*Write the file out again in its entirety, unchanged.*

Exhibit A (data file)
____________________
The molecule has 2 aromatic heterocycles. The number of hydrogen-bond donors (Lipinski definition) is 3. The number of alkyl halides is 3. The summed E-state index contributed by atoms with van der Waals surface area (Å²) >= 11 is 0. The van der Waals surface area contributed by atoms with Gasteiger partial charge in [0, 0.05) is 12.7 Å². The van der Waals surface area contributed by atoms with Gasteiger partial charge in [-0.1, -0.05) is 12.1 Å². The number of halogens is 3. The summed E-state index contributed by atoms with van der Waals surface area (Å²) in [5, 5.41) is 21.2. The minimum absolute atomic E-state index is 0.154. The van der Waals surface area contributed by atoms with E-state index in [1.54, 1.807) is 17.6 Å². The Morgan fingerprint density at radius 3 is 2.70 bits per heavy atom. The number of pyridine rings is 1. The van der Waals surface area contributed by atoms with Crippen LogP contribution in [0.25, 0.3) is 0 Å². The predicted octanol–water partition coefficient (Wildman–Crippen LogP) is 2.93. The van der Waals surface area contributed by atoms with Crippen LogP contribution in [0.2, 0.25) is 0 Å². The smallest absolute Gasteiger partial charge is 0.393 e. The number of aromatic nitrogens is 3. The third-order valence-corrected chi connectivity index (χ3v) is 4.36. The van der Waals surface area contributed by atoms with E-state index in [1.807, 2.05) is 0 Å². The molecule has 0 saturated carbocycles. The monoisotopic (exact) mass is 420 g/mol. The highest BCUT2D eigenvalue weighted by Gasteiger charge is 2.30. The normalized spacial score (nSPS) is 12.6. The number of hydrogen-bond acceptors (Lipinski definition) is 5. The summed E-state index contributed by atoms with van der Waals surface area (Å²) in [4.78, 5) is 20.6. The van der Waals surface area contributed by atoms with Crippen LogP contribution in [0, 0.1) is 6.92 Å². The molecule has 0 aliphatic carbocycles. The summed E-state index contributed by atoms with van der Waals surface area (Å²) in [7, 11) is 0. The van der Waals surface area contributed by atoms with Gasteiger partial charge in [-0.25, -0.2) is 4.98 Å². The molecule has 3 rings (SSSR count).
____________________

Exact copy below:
The molecule has 2 aromatic heterocycles. The number of hydrogen-bond donors (Lipinski definition) is 3. The number of alkyl halides is 3. The summed E-state index contributed by atoms with van der Waals surface area (Å²) >= 11 is 0. The van der Waals surface area contributed by atoms with Gasteiger partial charge in [0, 0.05) is 12.7 Å². The van der Waals surface area contributed by atoms with Gasteiger partial charge in [-0.1, -0.05) is 12.1 Å². The number of halogens is 3. The summed E-state index contributed by atoms with van der Waals surface area (Å²) in [5, 5.41) is 21.2. The minimum absolute atomic E-state index is 0.154. The van der Waals surface area contributed by atoms with E-state index in [1.54, 1.807) is 17.6 Å². The Morgan fingerprint density at radius 3 is 2.70 bits per heavy atom. The number of pyridine rings is 1. The van der Waals surface area contributed by atoms with Crippen LogP contribution in [0.25, 0.3) is 0 Å². The predicted octanol–water partition coefficient (Wildman–Crippen LogP) is 2.93. The van der Waals surface area contributed by atoms with Crippen LogP contribution in [0.2, 0.25) is 0 Å². The smallest absolute Gasteiger partial charge is 0.393 e. The number of aromatic nitrogens is 3. The third-order valence-corrected chi connectivity index (χ3v) is 4.36. The van der Waals surface area contributed by atoms with E-state index in [1.807, 2.05) is 0 Å². The molecule has 0 saturated carbocycles. The monoisotopic (exact) mass is 420 g/mol. The highest BCUT2D eigenvalue weighted by Gasteiger charge is 2.30. The normalized spacial score (nSPS) is 12.6. The number of hydrogen-bond acceptors (Lipinski definition) is 5. The summed E-state index contributed by atoms with van der Waals surface area (Å²) in [4.78, 5) is 20.6. The van der Waals surface area contributed by atoms with Crippen LogP contribution in [0, 0.1) is 6.92 Å². The molecule has 0 aliphatic carbocycles. The summed E-state index contributed by atoms with van der Waals surface area (Å²) in [7, 11) is 0. The van der Waals surface area contributed by atoms with Gasteiger partial charge in [-0.25, -0.2) is 4.98 Å². The molecule has 3 rings (SSSR count).